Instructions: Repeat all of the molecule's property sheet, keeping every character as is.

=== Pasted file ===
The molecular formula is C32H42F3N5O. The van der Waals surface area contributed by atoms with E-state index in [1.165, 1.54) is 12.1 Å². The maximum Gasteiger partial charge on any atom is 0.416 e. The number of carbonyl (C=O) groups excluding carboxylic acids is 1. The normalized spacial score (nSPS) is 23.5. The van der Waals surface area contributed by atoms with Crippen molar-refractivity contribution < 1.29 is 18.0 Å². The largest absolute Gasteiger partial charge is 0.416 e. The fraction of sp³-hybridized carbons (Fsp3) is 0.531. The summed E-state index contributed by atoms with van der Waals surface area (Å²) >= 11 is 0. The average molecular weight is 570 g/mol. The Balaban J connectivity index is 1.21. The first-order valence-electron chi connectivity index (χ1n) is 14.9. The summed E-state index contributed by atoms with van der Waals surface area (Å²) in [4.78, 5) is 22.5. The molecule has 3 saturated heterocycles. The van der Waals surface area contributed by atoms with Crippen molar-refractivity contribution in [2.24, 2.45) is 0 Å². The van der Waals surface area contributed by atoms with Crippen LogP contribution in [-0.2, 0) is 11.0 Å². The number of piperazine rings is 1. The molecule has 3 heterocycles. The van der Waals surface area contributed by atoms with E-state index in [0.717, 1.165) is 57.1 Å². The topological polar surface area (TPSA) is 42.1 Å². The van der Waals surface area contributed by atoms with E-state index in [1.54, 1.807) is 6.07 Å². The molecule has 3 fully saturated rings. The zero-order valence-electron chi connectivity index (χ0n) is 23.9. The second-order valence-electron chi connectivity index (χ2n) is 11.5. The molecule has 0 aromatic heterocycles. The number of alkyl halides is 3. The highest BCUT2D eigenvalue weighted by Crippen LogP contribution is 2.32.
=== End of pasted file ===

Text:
The molecular formula is C32H42F3N5O. The van der Waals surface area contributed by atoms with E-state index in [1.165, 1.54) is 12.1 Å². The maximum Gasteiger partial charge on any atom is 0.416 e. The number of carbonyl (C=O) groups excluding carboxylic acids is 1. The normalized spacial score (nSPS) is 23.5. The van der Waals surface area contributed by atoms with Crippen molar-refractivity contribution < 1.29 is 18.0 Å². The largest absolute Gasteiger partial charge is 0.416 e. The fraction of sp³-hybridized carbons (Fsp3) is 0.531. The summed E-state index contributed by atoms with van der Waals surface area (Å²) >= 11 is 0. The average molecular weight is 570 g/mol. The Balaban J connectivity index is 1.21. The first-order valence-electron chi connectivity index (χ1n) is 14.9. The summed E-state index contributed by atoms with van der Waals surface area (Å²) in [4.78, 5) is 22.5. The molecule has 3 saturated heterocycles. The van der Waals surface area contributed by atoms with Crippen molar-refractivity contribution in [2.24, 2.45) is 0 Å². The van der Waals surface area contributed by atoms with Crippen LogP contribution in [-0.2, 0) is 11.0 Å². The number of piperazine rings is 1. The molecule has 3 heterocycles. The van der Waals surface area contributed by atoms with E-state index in [0.717, 1.165) is 57.1 Å². The topological polar surface area (TPSA) is 42.1 Å². The van der Waals surface area contributed by atoms with E-state index in [1.54, 1.807) is 6.07 Å². The molecule has 3 fully saturated rings. The zero-order valence-electron chi connectivity index (χ0n) is 23.9. The second-order valence-electron chi connectivity index (χ2n) is 11.5. The molecule has 0 aromatic heterocycles. The number of alkyl halides is 3. The highest BCUT2D eigenvalue weighted by Crippen LogP contribution is 2.32.